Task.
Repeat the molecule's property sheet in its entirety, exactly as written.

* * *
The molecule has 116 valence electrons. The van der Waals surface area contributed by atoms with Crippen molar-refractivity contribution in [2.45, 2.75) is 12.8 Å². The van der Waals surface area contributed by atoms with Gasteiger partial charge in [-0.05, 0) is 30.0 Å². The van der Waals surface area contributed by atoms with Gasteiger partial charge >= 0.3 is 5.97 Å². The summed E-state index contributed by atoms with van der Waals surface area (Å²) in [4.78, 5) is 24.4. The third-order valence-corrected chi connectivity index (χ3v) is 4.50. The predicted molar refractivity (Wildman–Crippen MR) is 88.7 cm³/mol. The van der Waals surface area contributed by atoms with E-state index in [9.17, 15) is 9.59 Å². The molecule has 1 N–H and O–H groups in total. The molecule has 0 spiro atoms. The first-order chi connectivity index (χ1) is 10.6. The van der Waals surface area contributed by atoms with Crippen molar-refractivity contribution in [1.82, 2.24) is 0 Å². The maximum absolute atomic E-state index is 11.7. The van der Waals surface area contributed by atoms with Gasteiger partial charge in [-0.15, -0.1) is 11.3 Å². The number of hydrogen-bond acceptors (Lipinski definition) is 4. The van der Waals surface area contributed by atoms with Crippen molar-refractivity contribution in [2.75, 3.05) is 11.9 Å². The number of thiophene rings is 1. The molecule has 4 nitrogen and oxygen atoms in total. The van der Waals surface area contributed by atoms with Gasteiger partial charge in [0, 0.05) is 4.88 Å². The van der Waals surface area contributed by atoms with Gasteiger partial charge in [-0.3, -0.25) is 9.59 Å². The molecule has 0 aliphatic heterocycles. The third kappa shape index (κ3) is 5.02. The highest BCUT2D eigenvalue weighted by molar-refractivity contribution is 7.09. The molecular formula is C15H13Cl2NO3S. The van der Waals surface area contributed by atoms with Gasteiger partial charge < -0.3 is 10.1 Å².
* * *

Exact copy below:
The molecule has 116 valence electrons. The van der Waals surface area contributed by atoms with Crippen molar-refractivity contribution in [2.45, 2.75) is 12.8 Å². The van der Waals surface area contributed by atoms with Gasteiger partial charge in [-0.05, 0) is 30.0 Å². The van der Waals surface area contributed by atoms with Gasteiger partial charge >= 0.3 is 5.97 Å². The summed E-state index contributed by atoms with van der Waals surface area (Å²) in [4.78, 5) is 24.4. The third-order valence-corrected chi connectivity index (χ3v) is 4.50. The predicted molar refractivity (Wildman–Crippen MR) is 88.7 cm³/mol. The van der Waals surface area contributed by atoms with E-state index in [9.17, 15) is 9.59 Å². The molecule has 1 N–H and O–H groups in total. The molecule has 0 spiro atoms. The first-order chi connectivity index (χ1) is 10.6. The van der Waals surface area contributed by atoms with Crippen molar-refractivity contribution in [1.82, 2.24) is 0 Å². The maximum absolute atomic E-state index is 11.7. The van der Waals surface area contributed by atoms with Gasteiger partial charge in [-0.15, -0.1) is 11.3 Å². The number of hydrogen-bond acceptors (Lipinski definition) is 4. The van der Waals surface area contributed by atoms with Crippen molar-refractivity contribution in [2.75, 3.05) is 11.9 Å². The number of thiophene rings is 1. The molecule has 4 nitrogen and oxygen atoms in total. The van der Waals surface area contributed by atoms with Gasteiger partial charge in [0, 0.05) is 4.88 Å². The van der Waals surface area contributed by atoms with Gasteiger partial charge in [-0.3, -0.25) is 9.59 Å². The molecule has 0 aliphatic heterocycles. The third kappa shape index (κ3) is 5.02. The highest BCUT2D eigenvalue weighted by molar-refractivity contribution is 7.09. The molecular formula is C15H13Cl2NO3S. The van der Waals surface area contributed by atoms with Gasteiger partial charge < -0.3 is 10.1 Å².